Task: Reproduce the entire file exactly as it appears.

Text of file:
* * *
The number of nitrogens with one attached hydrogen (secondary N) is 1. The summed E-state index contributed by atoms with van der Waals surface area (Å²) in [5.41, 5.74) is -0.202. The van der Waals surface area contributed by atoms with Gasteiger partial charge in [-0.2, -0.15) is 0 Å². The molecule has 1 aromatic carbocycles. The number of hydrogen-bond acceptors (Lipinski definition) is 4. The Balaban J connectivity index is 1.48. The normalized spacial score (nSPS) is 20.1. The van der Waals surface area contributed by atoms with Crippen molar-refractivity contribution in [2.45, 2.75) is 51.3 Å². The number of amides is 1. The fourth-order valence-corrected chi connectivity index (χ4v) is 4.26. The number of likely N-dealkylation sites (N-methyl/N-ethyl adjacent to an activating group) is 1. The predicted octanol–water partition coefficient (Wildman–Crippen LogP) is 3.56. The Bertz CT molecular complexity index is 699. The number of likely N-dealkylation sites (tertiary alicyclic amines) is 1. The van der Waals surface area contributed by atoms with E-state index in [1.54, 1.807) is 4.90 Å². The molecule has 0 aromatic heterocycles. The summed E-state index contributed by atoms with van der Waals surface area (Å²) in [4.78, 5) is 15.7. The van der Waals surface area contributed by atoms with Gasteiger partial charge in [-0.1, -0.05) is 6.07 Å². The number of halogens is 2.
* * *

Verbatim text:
The number of nitrogens with one attached hydrogen (secondary N) is 1. The summed E-state index contributed by atoms with van der Waals surface area (Å²) in [5.41, 5.74) is -0.202. The van der Waals surface area contributed by atoms with Gasteiger partial charge in [-0.2, -0.15) is 0 Å². The molecule has 1 aromatic carbocycles. The number of hydrogen-bond acceptors (Lipinski definition) is 4. The Balaban J connectivity index is 1.48. The normalized spacial score (nSPS) is 20.1. The van der Waals surface area contributed by atoms with Crippen molar-refractivity contribution in [2.45, 2.75) is 51.3 Å². The number of amides is 1. The fourth-order valence-corrected chi connectivity index (χ4v) is 4.26. The number of likely N-dealkylation sites (N-methyl/N-ethyl adjacent to an activating group) is 1. The predicted octanol–water partition coefficient (Wildman–Crippen LogP) is 3.56. The Bertz CT molecular complexity index is 699. The number of likely N-dealkylation sites (tertiary alicyclic amines) is 1. The van der Waals surface area contributed by atoms with E-state index in [1.54, 1.807) is 4.90 Å². The molecule has 0 aromatic heterocycles. The summed E-state index contributed by atoms with van der Waals surface area (Å²) in [4.78, 5) is 15.7. The van der Waals surface area contributed by atoms with Gasteiger partial charge in [-0.1, -0.05) is 6.07 Å². The number of halogens is 2.